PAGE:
Bumfights — A Video Too Far, produced and directed by Bruce Hepton, chronicles the regrettable history of a disgusting phenomenon. The film that started it all was Bumfights: A Cause for Concern (don’t you love the pretense of a social conscience?). Basically, a bunch of affluent teenagers paid some down-and-outers to assault each other and degrade themselves for their prurient camera.
Hepton’s documentary features an interview with Ryan McPherson, who claims the dubious honor of inventing the genre. The former skateboard dude got together with several accomplices and bribed homeless men to perform dangerous stunts, fight each other, and, in the case of Vietnam veteran Donnie Brennan, to have the Bumfights logo tattooed across his forehead. When Brennan’s leg was broken and he ended up in the hospital,
who do you suppose paid the bill, “producer” McPherson, or the taxpayers?
Publicity supplied by Fox News spread the notoriety of Bumfights around the world and spawned a whole subculture, with an endless stream of imitators. Teams of inspired copycats went into the business of inciting and orchestrating violence between and against people experiencing homelessness. In an Australian town with only one homeless person available to persecute, a gang of teenagers tried to get him to participate in their videotaping fun, and burned him to death for refusing.
McPherson and his band of toxic youths made money off their revolting enterprise, then got screwed by some other thug entrepreneur. (Ha ha.) “It’s a disgusting video,” he says, “but you can’t keep it from selling.” What? Yeah, you can, or at some point could have, by not making it in the first place. He says, “It may not be the right thing, but… whatever.” Now, there is some insightful commentary.
The documentary also interviews social workers, journalists and cops who have to deal with the results of the fad started by McPherson. Then it’s back to him again, saying, “There’s no exploitation, it’s just good friendly filming…” With a philosophy that’s way beyond libertarian, he believes that no crime was committed, and these homeless men had opted in. A person might also choose to sell one of their own kidneys, too, but does that mean a civilized society ought to allow it?
McPherson defends his opus as “very truthful.” What’s truthful about inciting alcoholics to do revolting things like pull out their own teeth with pliers? In the old days, when sleazy carnivals traveled from town to town, the show might include a geek, a burnout case who would bite off the head of a live chicken or snake, or do some other gross thing, for a payment of moonshine and a quiet place to drink it. You may have seen a 1947 film called Nightmare Alley, where Tyrone Power portrayed an overly ambitious man who ended up being a sideshow geek. In the years since then, society has apparently made very little progress.
One of the seminal works that sparked the civil rights era was Ralph Ellison’s Invisible Man, a novel which won a National Book Award in 1953. The protagonist, a Southern black youth, is class valedictorian, but before he can claim the scholarship offered by the rich white folks, he is forced to get in the boxing ring and fight another black youth. At least he gets an education out of it, not just a bottle of beer.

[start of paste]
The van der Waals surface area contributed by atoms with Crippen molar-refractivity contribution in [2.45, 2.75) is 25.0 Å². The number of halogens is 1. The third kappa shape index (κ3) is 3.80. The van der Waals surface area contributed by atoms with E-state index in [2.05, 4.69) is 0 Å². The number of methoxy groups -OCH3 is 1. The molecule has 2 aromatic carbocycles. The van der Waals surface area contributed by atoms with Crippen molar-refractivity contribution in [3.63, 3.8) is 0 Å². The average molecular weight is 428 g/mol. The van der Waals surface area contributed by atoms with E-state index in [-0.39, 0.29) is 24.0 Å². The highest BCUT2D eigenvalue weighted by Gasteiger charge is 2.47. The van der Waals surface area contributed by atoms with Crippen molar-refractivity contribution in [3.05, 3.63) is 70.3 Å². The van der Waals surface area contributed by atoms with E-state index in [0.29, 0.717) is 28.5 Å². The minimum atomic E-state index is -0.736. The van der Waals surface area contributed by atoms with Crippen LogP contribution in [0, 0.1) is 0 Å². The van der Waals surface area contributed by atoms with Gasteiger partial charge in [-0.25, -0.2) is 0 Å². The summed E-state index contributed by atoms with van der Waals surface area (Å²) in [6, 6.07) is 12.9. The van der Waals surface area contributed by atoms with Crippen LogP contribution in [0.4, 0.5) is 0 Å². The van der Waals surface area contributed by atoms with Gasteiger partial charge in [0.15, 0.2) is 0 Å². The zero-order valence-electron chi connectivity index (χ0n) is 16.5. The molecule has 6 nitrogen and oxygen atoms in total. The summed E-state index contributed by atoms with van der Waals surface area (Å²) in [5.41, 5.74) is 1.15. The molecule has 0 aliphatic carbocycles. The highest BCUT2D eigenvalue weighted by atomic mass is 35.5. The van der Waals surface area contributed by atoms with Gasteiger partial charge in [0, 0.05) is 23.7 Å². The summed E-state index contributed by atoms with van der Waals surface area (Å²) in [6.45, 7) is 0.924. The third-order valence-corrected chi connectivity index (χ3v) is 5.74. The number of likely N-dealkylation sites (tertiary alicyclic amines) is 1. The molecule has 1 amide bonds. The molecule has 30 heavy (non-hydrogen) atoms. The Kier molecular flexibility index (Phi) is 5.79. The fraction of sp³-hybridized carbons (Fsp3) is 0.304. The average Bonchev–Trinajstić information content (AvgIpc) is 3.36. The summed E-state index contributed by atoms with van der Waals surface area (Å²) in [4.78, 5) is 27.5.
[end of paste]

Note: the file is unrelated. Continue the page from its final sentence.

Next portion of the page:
Truthful of not, Bumfights upset a lot of people. In Looking Up at the Bottom Line, Richard R. Troxell relates how the National Coalition for the Homeless mobilized protests against many retail outlets that sold the film. A partial victory was achieved, but Bumfights and its numerous imitations are of course available online.
Of the two Bumfights “stars,” Donnie Brennan is still on the streets (and still bearing the forehead tattoo). But the life of Rufus Hannah, formerly known as “the stunt bum,” took a radically different turn, and he went on to publish a book called A Bum Deal. This autobiography is reviewed by Cali Zimmerman, social media guru and Communications Coordinator for PATH Partners, a group of agencies concerned with helping people experiencing homelessness, and others in need, in Southern California. Zimmerman writes,
Co-written with Barry Soper, the man who helped Hannah escape the exploitation of Bumfights and turn his life around, A Bum Deal is a story of confronting personal demons and journeying to recovery.
Zimmerman recounts the story of how Hannah and Soper have met, before the Bumfights film was made, and how when they came into contact again, Soper helped both Hannah and Brennan get legal representation, to try and win some compensation for the permanent injuries they have suffered through cooperating with McPherson’s reprehensible manipulation of their vulnerable state.
With Soper’s help, Hannah has since taken legal action against the creators of Bumfights and has been sober for eight years. He is employed full-time, remarried, has worked to heal his relationship with his children and get his life is back on track.
The review finishes up with some words from Rufus Hannah:
I just hope that somebody can read this and see that it doesn’t matter how low it gets, you can always get up again.
Source: “Bumfights – A Video Too Far,” YouTube.com
Source: “Nightmare Alley,” Dusted Off, 05/04/10
Source: “A Bum Deal: One Formerly Homeless Man’s Journey,” Poverty Insights, 10/21/10
Image by PinkMoose (Anthony Easton), used under its Creative Commons license.